"Jumpers" from The Woods
The trio spent their career making guitars thrash and convulse as if worming out of power structures. But with The Woods, impeccably produced by Dave Fridmann (now famed for making everybody sound like the Flaming Lips, including the Flaming Lips), they opened a dam of sludgy groans and Led Zep fire bursts. Key to this were tunes like the dark ballad "Steep Air" and the Elliott (via Patti) Smith number "Modern Girl"—possibly the only thing in their catalogue you'd describe as a "number." And bridging that gap is "Jumpers," a song about Golden Gate Bridge suicides that starts out like Is This It_-era Strokes, then makes you realize how much better _Is This It would've been if the Strokes weren't making it. Tense guitar jabs set the scene before, two minutes in, something cracks and in comes a ridiculous riff that sounds like the sky bursting apart and raining down bits of God, hot saliva and Skittles. It's great.
"One Beat" from One Beat
One Beat was one of the first indie-rock LPs to address 9/11, with tracks like "Combat Rock" channelling Throwing Muses to throw shade at the Bush government's simplistic, war-mongering self-publicity. But it's the opening track that punches hardest, a crosswind of antsy riffs that whips Corin's yelps into a violent storm. The sexy guitar twang that arrives a micro-beat off-schedule at 2.33 is the stuff obsessions are made of.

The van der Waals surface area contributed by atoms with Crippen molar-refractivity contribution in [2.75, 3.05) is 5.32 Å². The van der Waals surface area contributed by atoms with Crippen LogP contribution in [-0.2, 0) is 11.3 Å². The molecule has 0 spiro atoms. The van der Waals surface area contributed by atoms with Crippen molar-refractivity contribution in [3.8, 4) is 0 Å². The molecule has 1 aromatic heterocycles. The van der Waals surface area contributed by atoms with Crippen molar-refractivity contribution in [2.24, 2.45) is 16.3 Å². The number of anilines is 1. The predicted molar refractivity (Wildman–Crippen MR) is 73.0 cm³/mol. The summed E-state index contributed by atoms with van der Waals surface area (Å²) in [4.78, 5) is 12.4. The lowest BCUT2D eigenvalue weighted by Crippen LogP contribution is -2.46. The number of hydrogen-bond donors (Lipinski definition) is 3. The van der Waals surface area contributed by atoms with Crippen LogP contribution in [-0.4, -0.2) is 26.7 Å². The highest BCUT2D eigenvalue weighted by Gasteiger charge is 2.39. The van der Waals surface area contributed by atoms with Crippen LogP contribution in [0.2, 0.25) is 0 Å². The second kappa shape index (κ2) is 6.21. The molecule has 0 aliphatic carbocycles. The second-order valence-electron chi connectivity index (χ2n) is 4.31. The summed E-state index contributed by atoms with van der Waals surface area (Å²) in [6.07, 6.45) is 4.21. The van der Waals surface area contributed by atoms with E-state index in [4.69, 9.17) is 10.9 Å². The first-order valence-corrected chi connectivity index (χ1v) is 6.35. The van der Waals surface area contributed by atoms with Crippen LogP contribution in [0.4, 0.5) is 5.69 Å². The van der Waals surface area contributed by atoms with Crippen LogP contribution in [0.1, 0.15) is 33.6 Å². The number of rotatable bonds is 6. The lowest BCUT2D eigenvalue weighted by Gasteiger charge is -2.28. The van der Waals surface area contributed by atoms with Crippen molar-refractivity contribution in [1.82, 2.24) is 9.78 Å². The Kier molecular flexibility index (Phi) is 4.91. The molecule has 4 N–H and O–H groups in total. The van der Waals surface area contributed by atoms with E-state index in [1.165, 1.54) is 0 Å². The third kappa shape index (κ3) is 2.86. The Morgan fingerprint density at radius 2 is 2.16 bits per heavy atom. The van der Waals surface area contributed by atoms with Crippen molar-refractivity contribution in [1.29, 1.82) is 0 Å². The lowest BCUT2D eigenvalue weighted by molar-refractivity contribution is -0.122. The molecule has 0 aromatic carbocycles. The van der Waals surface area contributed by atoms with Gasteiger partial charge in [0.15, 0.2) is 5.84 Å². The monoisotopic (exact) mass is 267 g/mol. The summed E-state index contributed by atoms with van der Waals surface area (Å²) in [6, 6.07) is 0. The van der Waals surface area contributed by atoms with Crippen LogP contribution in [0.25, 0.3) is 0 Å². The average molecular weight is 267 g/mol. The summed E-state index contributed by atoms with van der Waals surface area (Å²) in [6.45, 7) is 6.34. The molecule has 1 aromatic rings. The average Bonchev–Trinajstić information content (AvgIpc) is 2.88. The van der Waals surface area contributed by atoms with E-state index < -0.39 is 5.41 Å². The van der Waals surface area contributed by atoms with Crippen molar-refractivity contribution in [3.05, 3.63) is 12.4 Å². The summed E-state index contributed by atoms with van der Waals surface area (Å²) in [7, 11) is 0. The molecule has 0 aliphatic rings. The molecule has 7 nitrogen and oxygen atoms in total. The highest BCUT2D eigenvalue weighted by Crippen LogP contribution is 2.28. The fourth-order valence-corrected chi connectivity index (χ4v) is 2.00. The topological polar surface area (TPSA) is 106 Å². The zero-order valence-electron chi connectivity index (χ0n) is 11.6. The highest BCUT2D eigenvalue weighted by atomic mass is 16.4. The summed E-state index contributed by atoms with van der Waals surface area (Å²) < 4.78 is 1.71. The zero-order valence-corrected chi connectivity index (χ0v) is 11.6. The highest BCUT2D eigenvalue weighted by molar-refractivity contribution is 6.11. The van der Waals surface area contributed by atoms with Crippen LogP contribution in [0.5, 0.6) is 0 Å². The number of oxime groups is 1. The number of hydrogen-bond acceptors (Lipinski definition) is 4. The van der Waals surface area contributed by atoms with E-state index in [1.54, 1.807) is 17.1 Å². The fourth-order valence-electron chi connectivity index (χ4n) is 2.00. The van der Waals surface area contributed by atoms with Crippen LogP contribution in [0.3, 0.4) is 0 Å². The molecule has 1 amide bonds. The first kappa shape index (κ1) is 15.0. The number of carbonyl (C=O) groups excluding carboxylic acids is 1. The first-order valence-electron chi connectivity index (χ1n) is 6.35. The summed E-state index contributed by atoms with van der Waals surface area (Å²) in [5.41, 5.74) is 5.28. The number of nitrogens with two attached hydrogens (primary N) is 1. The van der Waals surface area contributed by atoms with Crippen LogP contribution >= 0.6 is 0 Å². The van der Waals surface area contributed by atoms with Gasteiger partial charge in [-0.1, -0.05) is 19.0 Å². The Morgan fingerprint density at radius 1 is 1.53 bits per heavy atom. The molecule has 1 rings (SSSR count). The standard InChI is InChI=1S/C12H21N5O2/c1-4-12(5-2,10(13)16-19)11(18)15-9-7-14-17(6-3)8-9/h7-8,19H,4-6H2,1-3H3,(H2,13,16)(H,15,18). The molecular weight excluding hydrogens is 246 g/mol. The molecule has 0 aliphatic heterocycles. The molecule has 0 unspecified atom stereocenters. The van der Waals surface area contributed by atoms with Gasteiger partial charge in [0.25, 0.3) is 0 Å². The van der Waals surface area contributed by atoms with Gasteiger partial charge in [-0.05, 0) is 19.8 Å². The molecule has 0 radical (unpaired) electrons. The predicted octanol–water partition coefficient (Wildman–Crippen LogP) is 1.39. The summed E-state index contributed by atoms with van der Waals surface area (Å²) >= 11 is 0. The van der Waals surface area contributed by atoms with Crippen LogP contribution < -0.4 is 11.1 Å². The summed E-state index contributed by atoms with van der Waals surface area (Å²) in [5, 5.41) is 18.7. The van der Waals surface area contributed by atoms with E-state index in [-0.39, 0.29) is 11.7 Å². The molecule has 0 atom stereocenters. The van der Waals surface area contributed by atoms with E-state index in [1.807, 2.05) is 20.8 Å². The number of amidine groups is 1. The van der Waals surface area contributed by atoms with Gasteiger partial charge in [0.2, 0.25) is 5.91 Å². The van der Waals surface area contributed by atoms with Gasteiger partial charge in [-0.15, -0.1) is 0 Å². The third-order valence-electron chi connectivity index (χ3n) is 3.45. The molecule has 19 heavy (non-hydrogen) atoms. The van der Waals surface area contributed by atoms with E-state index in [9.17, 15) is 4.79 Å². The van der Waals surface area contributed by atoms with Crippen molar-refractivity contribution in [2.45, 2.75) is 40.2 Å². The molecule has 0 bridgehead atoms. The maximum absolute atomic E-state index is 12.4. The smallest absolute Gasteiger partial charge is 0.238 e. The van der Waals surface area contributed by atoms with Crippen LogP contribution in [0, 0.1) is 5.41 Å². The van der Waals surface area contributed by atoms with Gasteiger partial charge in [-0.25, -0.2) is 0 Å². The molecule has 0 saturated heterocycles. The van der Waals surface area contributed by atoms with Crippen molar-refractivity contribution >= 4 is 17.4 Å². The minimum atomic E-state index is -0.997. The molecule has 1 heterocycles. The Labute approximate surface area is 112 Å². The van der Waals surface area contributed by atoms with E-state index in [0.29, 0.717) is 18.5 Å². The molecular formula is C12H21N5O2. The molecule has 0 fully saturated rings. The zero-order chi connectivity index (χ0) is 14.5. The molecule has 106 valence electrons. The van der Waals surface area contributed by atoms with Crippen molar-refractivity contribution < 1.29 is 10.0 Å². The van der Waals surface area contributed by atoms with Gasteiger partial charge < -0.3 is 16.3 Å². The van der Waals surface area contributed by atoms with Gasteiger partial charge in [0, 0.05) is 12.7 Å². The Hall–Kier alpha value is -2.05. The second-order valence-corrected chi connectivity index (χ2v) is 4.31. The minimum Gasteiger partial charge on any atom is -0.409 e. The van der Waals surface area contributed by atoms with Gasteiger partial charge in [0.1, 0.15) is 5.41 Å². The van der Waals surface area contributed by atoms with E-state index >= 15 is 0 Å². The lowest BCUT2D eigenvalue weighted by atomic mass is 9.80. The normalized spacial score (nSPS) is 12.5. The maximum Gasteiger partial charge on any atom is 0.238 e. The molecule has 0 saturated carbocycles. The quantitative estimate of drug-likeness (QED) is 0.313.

"You're No Rock N' Roll Fun" from All Hands on the Bad One
Like its follow-up, All Hands on the Bad One came out at a loaded time for the counterculture. Limp Bizkit's tragic Woodstock 99 set had soundtracked the gang rape of a crowd surfing woman, which S-K addressed on "#1 Must Have." But it's the preceding track, "You're No Rock N' Roll Fun," that pinpoints the everyday manifestation of boy's club culture, dealing a sweet blow to the stiffs who "won't hang out with the girl band." Over guitars that flitter like sycamore seeds, the track twists Wire and Pavement into an elegantly playful anthem that makes a big point as if it were a joke.
"Burn, Don't Freeze" from The Hot Rock
If fourth LP The Hot Rock was a bit of a slow-burner, it rewarded the investment with tunes like the near-perfect title track. Even closer to perfect is "Burn, Don't Freeze," a track whose melancholic, balletic riffs run under frantic wails like a taunting stream. But there's also a splash of tenderness, something predecessors and contemporaries like Fugazi and Les Savy Fav didn't always have down, and that's part of the reason S-K are better than either.